Interview with Visual Journalist Ana Palacios
We spoke with Ana to learn more about her compelling work, which includes photography, book, and film projects.
Ana Palacios (AP): Animals have been a “late love” for me. I am a journalist, but my professional life has developed for 25 years between the film industry, when I worked as a production coordinator in mostly Hollywood films, and documentary photography linked to human rights.
My love for animals only went as far as my little dog Tiza. It was only in 2020, when I had an assignment to document daily life in several animal sanctuaries, when everything changed for me. I began to look at animals as sentient beings, each one with their own personality and particularities in character. That radically changed the way I understood the world.
AP: Armonía is the name of this five-day-old lamb. She was going to be euthanized because she had a broken leg. They alerted the Gaia Sanctuary (Spain) and they rescued her, treated her and today take care of her like a daughter. This image, in which she looks at me with a calm gaze, stirs many emotions and represents the focus of my work, which is centered on the intersection between humans and non-humans, that relationship of overwhelming empathy and affection that sanctuaries exude.
AP: It is a long-term project that I want to continue to carry out in other continents (searching for sanctuaries now, so please, reader, feel free to contact me if you are interested). It is so called because wild love is the common denominator that I found in all these spaces. An unconditional surrender of humans to other animals, with patience, respect and an unwavering love. On many occasions I witnessed that these feelings went in both directions and that was a very gratifying surprise. It is that giveaway that I found so inspiring and touching. It is now the focus of my professional interest to continue to explore those places filled with wild love.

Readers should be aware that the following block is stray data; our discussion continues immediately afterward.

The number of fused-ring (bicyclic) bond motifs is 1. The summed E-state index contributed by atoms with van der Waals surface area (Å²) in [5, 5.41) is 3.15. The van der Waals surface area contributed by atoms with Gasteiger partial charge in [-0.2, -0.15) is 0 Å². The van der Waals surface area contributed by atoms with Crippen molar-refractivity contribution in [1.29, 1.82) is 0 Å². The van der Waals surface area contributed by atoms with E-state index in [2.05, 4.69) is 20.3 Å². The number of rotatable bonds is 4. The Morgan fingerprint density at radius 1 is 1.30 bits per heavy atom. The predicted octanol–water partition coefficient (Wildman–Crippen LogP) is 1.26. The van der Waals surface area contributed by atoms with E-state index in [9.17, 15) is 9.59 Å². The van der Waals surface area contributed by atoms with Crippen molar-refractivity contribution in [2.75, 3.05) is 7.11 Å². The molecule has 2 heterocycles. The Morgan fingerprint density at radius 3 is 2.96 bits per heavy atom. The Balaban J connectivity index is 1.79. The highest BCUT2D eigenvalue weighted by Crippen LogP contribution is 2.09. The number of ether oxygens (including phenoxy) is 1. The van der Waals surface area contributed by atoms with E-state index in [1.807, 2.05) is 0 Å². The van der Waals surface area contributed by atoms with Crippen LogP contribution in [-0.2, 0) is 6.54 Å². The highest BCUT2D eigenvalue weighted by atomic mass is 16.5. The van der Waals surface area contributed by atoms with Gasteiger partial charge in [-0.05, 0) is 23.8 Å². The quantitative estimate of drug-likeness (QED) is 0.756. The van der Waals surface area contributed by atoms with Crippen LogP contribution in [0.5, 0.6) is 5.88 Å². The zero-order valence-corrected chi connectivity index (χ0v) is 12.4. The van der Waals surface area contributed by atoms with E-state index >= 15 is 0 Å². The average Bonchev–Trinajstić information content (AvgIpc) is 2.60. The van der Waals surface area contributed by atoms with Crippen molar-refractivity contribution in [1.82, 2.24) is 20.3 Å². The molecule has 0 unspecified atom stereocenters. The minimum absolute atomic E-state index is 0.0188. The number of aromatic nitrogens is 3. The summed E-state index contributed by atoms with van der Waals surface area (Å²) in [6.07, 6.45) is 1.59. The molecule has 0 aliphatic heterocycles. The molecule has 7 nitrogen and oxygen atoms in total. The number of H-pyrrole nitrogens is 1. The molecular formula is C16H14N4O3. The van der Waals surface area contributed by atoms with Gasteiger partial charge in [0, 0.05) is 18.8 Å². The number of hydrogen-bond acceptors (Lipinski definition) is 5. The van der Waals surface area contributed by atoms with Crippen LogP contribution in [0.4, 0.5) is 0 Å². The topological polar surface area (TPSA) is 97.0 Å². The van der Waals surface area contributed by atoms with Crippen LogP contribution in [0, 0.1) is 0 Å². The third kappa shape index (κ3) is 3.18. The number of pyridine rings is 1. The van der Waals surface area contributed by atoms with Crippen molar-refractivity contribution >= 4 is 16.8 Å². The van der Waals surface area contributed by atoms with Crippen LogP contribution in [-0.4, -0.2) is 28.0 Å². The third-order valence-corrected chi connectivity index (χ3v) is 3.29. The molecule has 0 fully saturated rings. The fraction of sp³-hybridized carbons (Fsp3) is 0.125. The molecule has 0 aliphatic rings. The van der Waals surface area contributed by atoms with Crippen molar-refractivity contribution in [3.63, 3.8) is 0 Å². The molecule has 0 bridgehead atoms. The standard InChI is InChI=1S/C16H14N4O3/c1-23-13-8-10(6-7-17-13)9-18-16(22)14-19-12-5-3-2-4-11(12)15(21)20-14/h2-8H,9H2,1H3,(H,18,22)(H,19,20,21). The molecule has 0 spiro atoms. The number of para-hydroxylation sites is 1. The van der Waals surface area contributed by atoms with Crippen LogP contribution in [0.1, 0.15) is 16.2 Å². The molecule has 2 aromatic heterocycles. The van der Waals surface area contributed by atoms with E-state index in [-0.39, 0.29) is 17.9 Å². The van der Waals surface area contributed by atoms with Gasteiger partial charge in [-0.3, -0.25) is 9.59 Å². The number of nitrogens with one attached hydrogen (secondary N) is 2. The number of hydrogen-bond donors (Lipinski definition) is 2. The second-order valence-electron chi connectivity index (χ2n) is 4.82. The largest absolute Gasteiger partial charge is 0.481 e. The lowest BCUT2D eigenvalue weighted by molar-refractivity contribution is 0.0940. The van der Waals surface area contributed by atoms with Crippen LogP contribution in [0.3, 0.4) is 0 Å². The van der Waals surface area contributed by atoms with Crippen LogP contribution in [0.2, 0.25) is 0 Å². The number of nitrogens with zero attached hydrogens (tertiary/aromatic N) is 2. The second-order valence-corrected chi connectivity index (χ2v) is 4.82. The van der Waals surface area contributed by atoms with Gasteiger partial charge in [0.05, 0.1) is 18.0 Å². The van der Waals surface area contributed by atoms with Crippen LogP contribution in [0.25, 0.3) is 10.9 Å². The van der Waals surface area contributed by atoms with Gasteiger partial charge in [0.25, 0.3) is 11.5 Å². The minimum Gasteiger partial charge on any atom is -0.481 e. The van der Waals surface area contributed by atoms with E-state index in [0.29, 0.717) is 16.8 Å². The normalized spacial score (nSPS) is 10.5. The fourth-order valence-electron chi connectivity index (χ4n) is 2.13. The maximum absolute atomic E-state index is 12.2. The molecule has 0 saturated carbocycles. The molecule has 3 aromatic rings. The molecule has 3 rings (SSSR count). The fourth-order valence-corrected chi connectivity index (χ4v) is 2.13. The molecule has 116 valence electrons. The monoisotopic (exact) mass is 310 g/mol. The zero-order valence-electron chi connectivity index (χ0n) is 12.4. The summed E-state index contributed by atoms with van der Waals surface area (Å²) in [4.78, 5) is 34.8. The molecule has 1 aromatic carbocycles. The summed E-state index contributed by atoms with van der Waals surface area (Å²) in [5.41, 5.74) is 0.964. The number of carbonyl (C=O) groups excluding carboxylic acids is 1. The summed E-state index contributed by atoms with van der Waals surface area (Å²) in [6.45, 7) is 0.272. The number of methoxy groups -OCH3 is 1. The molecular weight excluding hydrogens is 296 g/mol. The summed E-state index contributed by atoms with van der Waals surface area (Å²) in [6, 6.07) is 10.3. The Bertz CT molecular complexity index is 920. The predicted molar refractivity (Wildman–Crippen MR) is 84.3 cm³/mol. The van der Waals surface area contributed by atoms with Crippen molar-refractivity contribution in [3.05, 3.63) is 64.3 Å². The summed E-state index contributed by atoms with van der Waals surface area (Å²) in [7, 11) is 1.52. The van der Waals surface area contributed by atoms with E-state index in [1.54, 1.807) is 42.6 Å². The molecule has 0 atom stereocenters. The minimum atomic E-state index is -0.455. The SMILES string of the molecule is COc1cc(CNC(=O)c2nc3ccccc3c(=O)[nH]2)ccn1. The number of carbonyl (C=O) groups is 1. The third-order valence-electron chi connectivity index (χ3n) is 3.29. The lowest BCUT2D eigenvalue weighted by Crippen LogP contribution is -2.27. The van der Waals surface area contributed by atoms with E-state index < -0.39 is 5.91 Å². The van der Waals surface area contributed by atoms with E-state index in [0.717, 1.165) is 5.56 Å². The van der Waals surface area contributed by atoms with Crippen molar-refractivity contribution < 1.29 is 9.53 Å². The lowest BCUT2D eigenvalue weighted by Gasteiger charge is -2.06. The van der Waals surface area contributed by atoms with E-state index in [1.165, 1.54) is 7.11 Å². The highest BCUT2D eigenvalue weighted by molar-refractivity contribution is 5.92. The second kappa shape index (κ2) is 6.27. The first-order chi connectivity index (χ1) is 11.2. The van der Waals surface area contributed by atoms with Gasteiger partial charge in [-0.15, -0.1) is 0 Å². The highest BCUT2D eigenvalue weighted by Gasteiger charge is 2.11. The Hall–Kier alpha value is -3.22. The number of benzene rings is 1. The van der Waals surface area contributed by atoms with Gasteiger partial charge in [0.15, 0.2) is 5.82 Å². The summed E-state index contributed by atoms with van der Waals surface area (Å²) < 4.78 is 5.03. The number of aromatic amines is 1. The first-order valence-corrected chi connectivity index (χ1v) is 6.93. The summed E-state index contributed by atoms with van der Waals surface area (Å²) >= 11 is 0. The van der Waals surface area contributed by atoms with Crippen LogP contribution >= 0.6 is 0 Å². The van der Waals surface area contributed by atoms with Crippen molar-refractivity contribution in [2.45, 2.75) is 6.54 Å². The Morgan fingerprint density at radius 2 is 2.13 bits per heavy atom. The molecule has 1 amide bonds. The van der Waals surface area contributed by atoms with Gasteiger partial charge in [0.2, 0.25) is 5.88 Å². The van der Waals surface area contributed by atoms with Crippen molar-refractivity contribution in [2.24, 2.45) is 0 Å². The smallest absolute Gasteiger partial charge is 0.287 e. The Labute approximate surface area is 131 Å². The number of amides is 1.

AP: When I documented the challenges in the tri-border area of Brazil, Peru and Colombia, I thought it was “only” about the plundering of indigenous communities’ lands for extractive industries and the harassment and cornering of these communities. However, the problem is much greater. The environmental consequences of land violations have cross-cutting effects on all the inhabitants of the earth.
The intensive livestock industry contributes to the deforestation of the Amazon by converting portions of it into intensive crop monocultures for animal consumption. This industry directly harms the health of the planet and all of us on it because it directly affects the reduction of rainfall, the increase in temperature that melts glaciers, the promotion of natural disasters and, therefore, the gradual destruction of the earth. The same with massive fishing and the discharge of toxins into the rivers as a result of the extractive industry in the area, harming the conditions of water quality and marine ecosystems and inevitably extending to humans as well.
AP: What motivates me most in my work is to think that maybe what I am doing can improve someone’s life, that making injustices visible can call citizens to action. My biggest challenge… to achieve it.
AP: I try to intervene in the scene as little as possible. To go unnoticed as much as I can, and to be purely documentary. Although I not only limit myself to this photojournalistic form of documenting, I also do posed portraits that complement the strictly documentary work.
AP: I would say it will change your life and your perspective of understanding the world nowadays.
AP: Animals are an important topic to discuss, as lately we are seeing how their rights are being claimed all over the world, how the violations of their rights are unknown, the lethal consequences for the soil of the intensive livestock industry and how important it is to take care of them for a healthy and sustainable environment.
AP: Right now I have an exhibition about animal sanctuaries in the Círculo de Bellas Artes of Madrid and another exhibition in Barcelona on the Ukrainian refugees in Spain. My documentary film on slave children can be watched via Filmin, and my books on social issues can be purchased on my website.